I (electronics engineer with > 20 years experience) am nearly finished (80%) with the course and believe that I can give a fair and balanced review of Statistical Mechanics: Algorithms and Computations (Feb2014). Pros: excellent video production consists of lecture and tutorial, each ~20-30 minutes 5-8 very short Python programs provided per video interesting material you learn to Markov walk, which is straightforward. Homeworks are extensions of lecture and build upon themselves HWs are unlimited submissions Python2 lang used (not 3); 1st section of HWs sometimes devoted to new usage instructor provided solutions grading is 50% HW and 50% final exam (Pro? Con?) instructor knows his stuff Cons: no slide materials; no free textbook; just 2 videos per week no in-video quizzes for comprehension you better take copious notes of the lectures, since slides were totally absent since HWs are extensions of videos, you suff... I (electronics engineer with > 20 years experience) am nearly finished (80%) with the course and believe that I can give a fair and balanced review of Statistical Mechanics: Algorithms and Computations (Feb2014). Pros: excellent video production consists of lecture and tutorial, each ~20-30 minutes 5-8 very short Python programs provided per video interesting material you learn to Markov walk, which is straightforward. Homeworks are extensions of lecture and build upon themselves HWs are unlimited submissions Python2 lang used (not 3); 1st section of HWs sometimes devoted to new usage instructor provided solutions grading is 50% HW and 50% final exam (Pro? Con?) instructor knows his stuff Cons: no slide materials; no free textbook; just 2 videos per week no in-video quizzes for comprehension you better take copious notes of the lectures, since slides were totally absent since HWs are extensions of videos, you suffer hugely if you don’t grok things no feedback whatsoever on early homework submissions (not designed for it) HWs are not reviews: you must grok the material (do you always?) HW peer assessments are dreadful: expect 10-20% lower grade, really! peer assessment feedback missing-in-action: lazy and/or unqualified 5-10% of HW questions are vague and open to misinterpretation course is severely misrepresented expect to spend 10-30 hours per week without sufficient background college level mathematical maturity is required one formal quantum mechanics course required deceivingly short programs fit into textbook page, not your brain programs contain absolutely no comments to assist the student! Python source code indentation quite strict; you will suffer w/o experience this course is of the type that requires an ASAP post- lecture Q & A class the discussion forums can be helpful but usually too late to help do you already understand partition functions, trotter decomposition, probability density functions, path integrals, list comprehensions? If so, good! instructor not receptive to constructive criticism in discussion forum Summary: I am being generous for giving it 3 stars. I had hopes of learning much. That was not the case. The recommended workload of 4-6 hours is a joke for the 99%. Best to have had prior exposure to Statistical Mechanics, and certainly QM. HW solutions provided really are trivial modifications of provided programs. Couldn’t do it for the QM stuff however. I was left-behind after 4 weeks, and so were many others (per discussion forum). Many HW sections not even attempted by students. I would recommend augmenting all HWs with a multiple choice review section that can instantly provide feedback before proceeding to the balance of the HW. I wonder if the course difficulty introduced a bias in the peer assessments? Anyway, I hope some of the above CONs get remedied for future sessions, if there are any. Finally, this course is my first “difficult” one. During it, I wondered where I stood in relation to the rest of the students. In university, a curve of scores was usually provided so that everyone could really determine how well they were doing, at least by midterm. I have yet to see such a mechanism at Coursera. It would be very simple, near effortless, to provide these statistics on a homework basis for all to view. Since it is very simple to implement for graded classes, don’t you wonder why it isn’t already available? One conclusion is, if it were provided, you would see more students un-enroll sooner from the more difficult classes, which the instructor(s) and MOOC administrators clearly don’t want to happen. This is a legitimacy issue for MOOCs. UPDATE 6/19/2014. Finally, almost 2 months after the course finished, certificates were provided.  I won't mention what I got :).  Here is a direct quote from the instructor regarding the "achievement": [We are thankful to all of you who followed the course, even without attempting to pass it. We are also very proud of all of you who "passed" the course. You did a great job, and you learned a lot. It took real dedication to reach this level, which corresponds to final year undergraduate, beginning graduate level at ENS or another tough University.] (I underlined for emphasis) One more quote: [ Finally, the > 89% level (15 students out there)........ ] It was rumored that 29000 signed up for the course. I've wondered at times, does the "tough" reputation of a school correspond to the inability to teach the material? Apparently, the course will be offered again February 2015.  I hope my review properly prepares those who choose to sign up.  Good luck!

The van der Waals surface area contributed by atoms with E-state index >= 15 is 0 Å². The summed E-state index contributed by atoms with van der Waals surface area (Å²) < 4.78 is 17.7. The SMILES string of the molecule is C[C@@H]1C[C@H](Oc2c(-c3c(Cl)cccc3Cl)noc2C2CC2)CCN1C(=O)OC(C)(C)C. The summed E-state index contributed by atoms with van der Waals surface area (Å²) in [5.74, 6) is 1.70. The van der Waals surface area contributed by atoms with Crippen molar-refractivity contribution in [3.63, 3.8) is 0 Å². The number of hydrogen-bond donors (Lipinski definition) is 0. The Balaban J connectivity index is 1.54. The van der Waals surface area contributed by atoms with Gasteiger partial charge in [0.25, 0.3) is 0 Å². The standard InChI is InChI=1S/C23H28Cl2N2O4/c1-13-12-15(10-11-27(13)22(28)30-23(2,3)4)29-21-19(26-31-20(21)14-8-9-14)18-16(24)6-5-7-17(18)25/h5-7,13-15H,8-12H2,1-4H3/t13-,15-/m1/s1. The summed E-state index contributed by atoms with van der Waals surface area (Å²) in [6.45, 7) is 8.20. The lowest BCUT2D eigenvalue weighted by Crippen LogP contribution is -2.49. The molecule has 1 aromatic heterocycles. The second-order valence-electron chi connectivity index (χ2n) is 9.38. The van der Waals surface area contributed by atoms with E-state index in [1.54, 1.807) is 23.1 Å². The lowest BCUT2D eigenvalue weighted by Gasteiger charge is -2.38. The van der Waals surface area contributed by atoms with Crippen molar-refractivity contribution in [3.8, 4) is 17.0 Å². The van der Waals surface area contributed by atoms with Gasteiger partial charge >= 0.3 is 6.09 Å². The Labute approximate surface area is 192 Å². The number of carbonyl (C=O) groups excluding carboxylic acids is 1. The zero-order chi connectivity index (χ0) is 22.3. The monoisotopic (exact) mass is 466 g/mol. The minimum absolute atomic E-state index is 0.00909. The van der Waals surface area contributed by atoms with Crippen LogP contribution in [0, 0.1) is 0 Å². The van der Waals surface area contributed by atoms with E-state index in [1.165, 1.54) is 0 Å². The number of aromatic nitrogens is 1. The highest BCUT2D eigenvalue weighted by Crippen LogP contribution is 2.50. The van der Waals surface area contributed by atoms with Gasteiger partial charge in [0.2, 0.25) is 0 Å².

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6/10 starsCompleted
3 years, 4 months ago
This course was extremely ambitious and I'm glad that I managed to get through most of it. It was one of the hardest classes that I've ever taken! I was under-qualified, as I only did about 1.5 year of physics in university, a long time ago, but one of the fantastic things about MOOCS is that you get a chance to try in the first place, even if you don't have the typical background required. I think it's a good idea to bring this type of computational physics to a wide audience of smart, motivated people. That's really whom this course is aimed at, but the staff needs to help us out a little more. We need notes. We need more nimble feedback. We need a more realistic assessment of the required workload. Most grad students in physics unfamiliar with the material would need more time than was indicated, so you can imagine what effort is required of non-physicists. The class takes time. Even evaluating your peers' work takes t... This course was extremely ambitious and I'm glad that I managed to get through most of it. It was one of the hardest classes that I've ever taken! I was under-qualified, as I only did about 1.5 year of physics in university, a long time ago, but one of the fantastic things about MOOCS is that you get a chance to try in the first place, even if you don't have the typical background required. I think it's a good idea to bring this type of computational physics to a wide audience of smart, motivated people. That's really whom this course is aimed at, but the staff needs to help us out a little more. We need notes. We need more nimble feedback. We need a more realistic assessment of the required workload. Most grad students in physics unfamiliar with the material would need more time than was indicated, so you can imagine what effort is required of non-physicists. The class takes time. Even evaluating your peers' work takes time, if you want to do it carefully. At the beginning of the course there were in-lecture quizzes but there weren't any after the first couple of weeks. That was unfortunate. I truly hope that this class runs again and that the staff takes the student body's input into consideration. The material and the homework was overall pretty awesome and I'm not asking anyone to dumb down the class. As we speak I don't know yet if I've passed because the staff has been missing in action for a month now. Very unfortunate.